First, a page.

Traditional Chinese Medicine is a practice that has developed over thousands of years, with a primary focus on wellness and health via yin-yang body balance, boosting the body Qi (vital life source), and living with the seasons. For a full introduction to modern Traditional Chinese medicine and what to expect in the clinic, click here.
In ancient times, Chinese people would visit their acupuncturists on a daily basis.
Yes, daily. Most people routinely sought tools to readjust the slightest signs of stagnant Qi (energy) in the meridians and would routinely and seasonally change their health regimen with seasonal foods and natural herbal remedies.
Seasonal check-ups were a thing and it was simply just a way of life. Other traditional modalities included Tai Qi, Qi Gong, cupping, gua sha, moxibustion, and medicinal foods were regularly practiced amongst the Chinese communities.
Below is a replica of a Qi Gong exercise silk scroll that was found in a royal tomb sealed in 168 BC. Each posture was said to guide people in exercise for improving health and treatment of pain. Qi Gong or yoga? I can't tell!
In the 1800s, the Chinese people lost their ways to Western medicine, which became quickly accepted at the fall of the Qing dynasty (1644-1911).
Once the country was succeeded by Communist leaders, there was a push to get rid of ancient medical ideas and rid China of what was presumed as non-scientific methods of medicine. Many Traditional Chinese Medicinal practices were banned during the Cultural revolution (1966-1976), while practitioners were imprisoned or killed.
Most of the 17th century saw a huge decline in interest of preserving this tradition and it wasn't until the late 18th century that other countries, including the US, were reintroduced to Acupuncture that began to globalize the practice and usage of Traditional Chinese Medicine, once again.
Fast forward to 2020, Chinese Medicine for the Modern Human.
How have things improved? Many acupuncture treatments today are medically recognized by local healthcare governments and qualify for reimbursement via health insurance providers.
The treatments also contain sterilized needles that have been tested and developed by trusted medical device companies. And while the instrumentation has improved significantly, patients frequent clinics at most once a week because most of our society today aren't practicing the preventative-approaches to self-care in the same way our ancient ancestors did.
In Dr. Sun's clinic, he usually recommends new patients with mild-severe conditions to have intensive acupuncture treatments (+ herbal medicine) up to 2x a week. Once the symptoms have subsided, you have the option of reducing your visits to 1x a week or 1x every 2 weeks. The goal with Chinese medicine is not to keep you on these routines forever, but to help your body restore to a state of having the ability to self-heal chronic health concerns.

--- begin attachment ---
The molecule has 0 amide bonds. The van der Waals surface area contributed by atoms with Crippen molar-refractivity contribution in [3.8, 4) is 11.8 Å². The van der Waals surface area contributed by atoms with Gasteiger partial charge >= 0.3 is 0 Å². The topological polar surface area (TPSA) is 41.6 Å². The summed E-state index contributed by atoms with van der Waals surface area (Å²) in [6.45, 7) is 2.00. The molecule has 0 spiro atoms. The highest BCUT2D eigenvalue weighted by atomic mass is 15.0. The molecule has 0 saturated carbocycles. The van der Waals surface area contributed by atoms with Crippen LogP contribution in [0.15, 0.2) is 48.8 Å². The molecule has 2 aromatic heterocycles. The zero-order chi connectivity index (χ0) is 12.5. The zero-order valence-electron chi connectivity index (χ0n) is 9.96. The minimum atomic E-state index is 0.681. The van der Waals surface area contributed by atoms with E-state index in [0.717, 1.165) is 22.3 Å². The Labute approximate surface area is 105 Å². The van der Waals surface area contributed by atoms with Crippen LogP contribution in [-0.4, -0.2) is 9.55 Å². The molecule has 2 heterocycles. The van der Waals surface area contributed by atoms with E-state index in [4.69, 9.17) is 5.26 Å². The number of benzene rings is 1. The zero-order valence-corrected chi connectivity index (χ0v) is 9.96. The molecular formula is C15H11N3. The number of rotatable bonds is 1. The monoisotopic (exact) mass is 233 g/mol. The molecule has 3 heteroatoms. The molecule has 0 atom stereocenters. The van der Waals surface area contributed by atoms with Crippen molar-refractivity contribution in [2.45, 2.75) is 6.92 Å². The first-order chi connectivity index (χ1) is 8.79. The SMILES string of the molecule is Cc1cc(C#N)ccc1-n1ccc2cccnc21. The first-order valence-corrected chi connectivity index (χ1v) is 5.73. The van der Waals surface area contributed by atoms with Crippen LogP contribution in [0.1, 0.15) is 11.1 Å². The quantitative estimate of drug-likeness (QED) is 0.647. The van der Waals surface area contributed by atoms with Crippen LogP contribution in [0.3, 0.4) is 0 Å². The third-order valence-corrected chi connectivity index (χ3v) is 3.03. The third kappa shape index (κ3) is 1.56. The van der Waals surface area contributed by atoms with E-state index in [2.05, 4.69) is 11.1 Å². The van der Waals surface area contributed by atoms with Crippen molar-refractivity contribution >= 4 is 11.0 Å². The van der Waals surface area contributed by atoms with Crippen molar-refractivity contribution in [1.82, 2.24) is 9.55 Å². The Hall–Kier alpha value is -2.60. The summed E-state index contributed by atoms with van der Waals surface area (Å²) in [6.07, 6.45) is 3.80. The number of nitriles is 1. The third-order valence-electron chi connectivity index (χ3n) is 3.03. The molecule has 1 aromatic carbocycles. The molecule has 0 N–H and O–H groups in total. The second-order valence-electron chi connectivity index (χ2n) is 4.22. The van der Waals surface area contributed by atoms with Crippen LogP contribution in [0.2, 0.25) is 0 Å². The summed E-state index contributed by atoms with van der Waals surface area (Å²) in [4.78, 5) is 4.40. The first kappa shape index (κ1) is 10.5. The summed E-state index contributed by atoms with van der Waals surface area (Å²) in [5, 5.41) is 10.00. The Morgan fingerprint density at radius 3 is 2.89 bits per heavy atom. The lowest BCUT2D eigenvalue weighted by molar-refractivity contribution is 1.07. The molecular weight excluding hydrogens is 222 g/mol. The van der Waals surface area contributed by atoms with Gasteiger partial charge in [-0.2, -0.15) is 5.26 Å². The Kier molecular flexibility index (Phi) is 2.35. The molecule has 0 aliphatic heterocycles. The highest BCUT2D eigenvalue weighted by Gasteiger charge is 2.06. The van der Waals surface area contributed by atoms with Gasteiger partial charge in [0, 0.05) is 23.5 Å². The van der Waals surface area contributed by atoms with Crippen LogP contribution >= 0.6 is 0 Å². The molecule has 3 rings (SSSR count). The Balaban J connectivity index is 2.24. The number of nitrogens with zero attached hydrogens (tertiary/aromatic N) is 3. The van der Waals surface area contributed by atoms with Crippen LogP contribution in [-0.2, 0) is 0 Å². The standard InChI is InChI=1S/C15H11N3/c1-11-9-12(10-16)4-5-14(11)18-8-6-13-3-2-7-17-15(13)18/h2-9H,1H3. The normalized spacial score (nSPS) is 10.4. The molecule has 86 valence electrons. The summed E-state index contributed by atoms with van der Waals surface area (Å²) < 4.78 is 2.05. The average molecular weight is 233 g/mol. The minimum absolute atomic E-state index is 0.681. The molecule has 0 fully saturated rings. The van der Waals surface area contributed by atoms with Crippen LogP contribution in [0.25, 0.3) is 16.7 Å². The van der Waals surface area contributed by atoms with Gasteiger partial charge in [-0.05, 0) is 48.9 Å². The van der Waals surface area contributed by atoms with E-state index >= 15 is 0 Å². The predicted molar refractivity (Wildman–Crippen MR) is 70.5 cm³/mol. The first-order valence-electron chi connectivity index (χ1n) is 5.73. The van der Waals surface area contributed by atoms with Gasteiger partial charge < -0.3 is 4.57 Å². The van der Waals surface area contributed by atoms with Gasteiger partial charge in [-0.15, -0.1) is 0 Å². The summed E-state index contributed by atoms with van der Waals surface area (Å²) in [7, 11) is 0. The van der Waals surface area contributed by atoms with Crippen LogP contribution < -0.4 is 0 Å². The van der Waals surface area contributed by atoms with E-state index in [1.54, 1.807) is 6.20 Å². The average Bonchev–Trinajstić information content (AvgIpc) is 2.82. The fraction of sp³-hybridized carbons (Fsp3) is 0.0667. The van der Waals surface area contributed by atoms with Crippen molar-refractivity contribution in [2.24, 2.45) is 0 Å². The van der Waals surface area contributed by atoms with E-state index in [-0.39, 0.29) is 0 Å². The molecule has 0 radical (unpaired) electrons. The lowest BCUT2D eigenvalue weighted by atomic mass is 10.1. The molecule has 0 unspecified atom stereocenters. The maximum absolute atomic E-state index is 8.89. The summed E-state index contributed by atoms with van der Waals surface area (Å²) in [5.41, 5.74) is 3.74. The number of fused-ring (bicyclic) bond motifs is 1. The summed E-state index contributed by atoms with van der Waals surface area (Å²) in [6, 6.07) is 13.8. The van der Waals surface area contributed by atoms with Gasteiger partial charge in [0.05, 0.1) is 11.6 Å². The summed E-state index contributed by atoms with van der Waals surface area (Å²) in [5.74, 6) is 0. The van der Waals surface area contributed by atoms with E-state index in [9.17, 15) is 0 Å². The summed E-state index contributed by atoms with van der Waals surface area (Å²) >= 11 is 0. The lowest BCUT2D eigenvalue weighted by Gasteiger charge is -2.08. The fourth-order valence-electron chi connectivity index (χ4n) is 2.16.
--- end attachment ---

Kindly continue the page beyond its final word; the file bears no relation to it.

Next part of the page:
When it comes to Chinese Herbal Medicine, there have been advancements in helping most patients adopt these practices through globalization of traditional chinese medicinal foods through pre-packaged chinese herbal formulas available for consumer use.
In addition, many herbalists now can prescribe herbal pills instead of sending their patients home with bags and bags of herbal ingredients to cook at home. The most commonly used classical prescriptions have been converted into pre-processed herbal powders, that are sold in dissolvable formats. So instead of cooking your herbs over a stove pot, you can now take your herbal medicine with you on the go - as long as you have a cup of hot water to dissolve it, that is. As for the efficacy, research suggests the herbal powders are 85% as effective as their natural herbal counter parts. Not bad!
Why is Traditional Chinese Medicine still not the first choice for modern health?
Despite advancements in making Acupuncture and Chinese Herbal Medicine more widely accepted, these modalities of Traditional Chinese Medicine are still not the go-to form of body-healing that most people choose.
The quick and immediate ways of Western medicine have created a habit of choosing shorter, quicker, more instant-relief responses in health management. Acupuncture, when compared to Chinese Herbal Medicine, is by-far more "instantaneous", but to actually improve your health for good, clinical research suggests that sustained use of chinese herbal medicine can yields benefits for the long-run.
Regardless of Traditional or Modern, Chinese medicine still believes in taking a holistic approach.
Those that are chronically ill eventually seek the hands of the natural healer because Chinese Medicine takes a more holistic approach and sustainable approach to restoring the body. TCM practitioners not only assess physical conditions, but also the lifestyle and mental state of the patient. We also consider the environment to apply a seasonal recommendation to adjusting the body for that specific time. Not to mention your age - everything matters! Women and men even age in different cycles - more about that here.
By incorporating modern Chinese medicine healing techniques, we can develop a new and holistic way of approaching self-care and preventative wellness for decades to come!